Bought by Urban Ocean in 2005, who promised to restore it and its neighbours. This significant Art Deco heritage building was left without security, leaving it to be vandalised. All steel windows and any other metal was removed. DEMOLITION BY DECAY is an utterly unacceptable practice, completely anti-social, yet the authorities do nothing.Designed by John Waterson in 1933, each soaring vertical was topped with a flagpole.
2. Rissik Street Post Office (owned by the City of Johannesburg)
Fire! Fire! rang out in the middle of a November night in 2009, but it was several hours before a fire engine arrived, and the secret report on the tardiness of Johannesburg Emergency Services has never been made public. The City of Johannesburg owns this building and had left it empty and unguarded, leading to the fire. The City has promised to restore it, but is seeking a private investor to share the costs and find a new use for it. For now money is forthcoming for consultants, but not for restoration. So who is the beneficiary? Designed in 1895 by Sytes Weirda for the Z.A.R.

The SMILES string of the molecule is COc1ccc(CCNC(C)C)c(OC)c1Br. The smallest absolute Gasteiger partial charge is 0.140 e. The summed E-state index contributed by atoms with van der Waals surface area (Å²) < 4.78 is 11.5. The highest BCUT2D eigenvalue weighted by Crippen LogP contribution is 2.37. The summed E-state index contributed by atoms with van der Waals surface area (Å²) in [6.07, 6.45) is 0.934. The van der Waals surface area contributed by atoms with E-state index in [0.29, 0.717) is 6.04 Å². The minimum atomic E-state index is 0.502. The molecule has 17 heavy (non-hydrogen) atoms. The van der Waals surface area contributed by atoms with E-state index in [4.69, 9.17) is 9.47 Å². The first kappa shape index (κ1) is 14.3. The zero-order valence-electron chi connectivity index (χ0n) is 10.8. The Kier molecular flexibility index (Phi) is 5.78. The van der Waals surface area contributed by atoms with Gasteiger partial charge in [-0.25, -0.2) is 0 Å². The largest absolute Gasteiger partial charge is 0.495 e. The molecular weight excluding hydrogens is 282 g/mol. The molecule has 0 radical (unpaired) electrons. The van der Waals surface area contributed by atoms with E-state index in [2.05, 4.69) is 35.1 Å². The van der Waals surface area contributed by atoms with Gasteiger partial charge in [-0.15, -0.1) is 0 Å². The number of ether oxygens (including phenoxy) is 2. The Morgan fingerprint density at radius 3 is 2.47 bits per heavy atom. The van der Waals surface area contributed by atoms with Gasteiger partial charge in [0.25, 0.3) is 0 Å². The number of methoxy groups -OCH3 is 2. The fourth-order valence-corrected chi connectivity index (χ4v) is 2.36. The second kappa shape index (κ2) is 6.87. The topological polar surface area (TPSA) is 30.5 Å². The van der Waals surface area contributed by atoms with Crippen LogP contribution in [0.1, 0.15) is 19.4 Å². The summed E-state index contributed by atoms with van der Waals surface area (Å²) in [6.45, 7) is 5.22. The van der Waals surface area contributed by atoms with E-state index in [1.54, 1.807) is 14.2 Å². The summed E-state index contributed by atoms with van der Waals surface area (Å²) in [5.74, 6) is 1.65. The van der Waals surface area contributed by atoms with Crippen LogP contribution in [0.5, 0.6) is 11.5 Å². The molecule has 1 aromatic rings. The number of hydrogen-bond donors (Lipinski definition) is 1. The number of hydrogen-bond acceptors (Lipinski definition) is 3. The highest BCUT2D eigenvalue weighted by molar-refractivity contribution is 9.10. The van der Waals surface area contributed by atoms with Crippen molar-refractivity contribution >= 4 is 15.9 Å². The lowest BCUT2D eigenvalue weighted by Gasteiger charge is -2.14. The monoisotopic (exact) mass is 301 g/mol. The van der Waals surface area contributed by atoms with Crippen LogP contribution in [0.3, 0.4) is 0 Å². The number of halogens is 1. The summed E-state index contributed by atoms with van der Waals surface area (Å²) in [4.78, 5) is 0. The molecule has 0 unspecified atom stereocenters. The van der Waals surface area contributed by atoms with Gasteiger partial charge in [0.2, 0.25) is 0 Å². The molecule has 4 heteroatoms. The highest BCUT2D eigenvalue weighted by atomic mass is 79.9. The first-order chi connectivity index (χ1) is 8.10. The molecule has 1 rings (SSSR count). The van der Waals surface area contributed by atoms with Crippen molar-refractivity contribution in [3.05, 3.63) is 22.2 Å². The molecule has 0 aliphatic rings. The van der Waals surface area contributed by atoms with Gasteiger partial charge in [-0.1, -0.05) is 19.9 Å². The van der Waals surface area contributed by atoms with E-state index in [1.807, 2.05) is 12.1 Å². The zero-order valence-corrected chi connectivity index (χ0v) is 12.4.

3. Marshall Street Barracks (owner by the Department of Public Works)
The Department of Public Works (DPW) or more truthfully, NO WORKS, owns this property. The building was decaying but usable until the DPW left it empty and unguarded. Fire broke out in 2002 and the Red Ants who arrived to move the people sheltering in it contributed to the destruction.For 15 years it has remained open to the elements with promises of restoration along Marshall Street, but no action. The historic site included a Charge Office, an old hotel and the Police barracks dating back to 1913/14.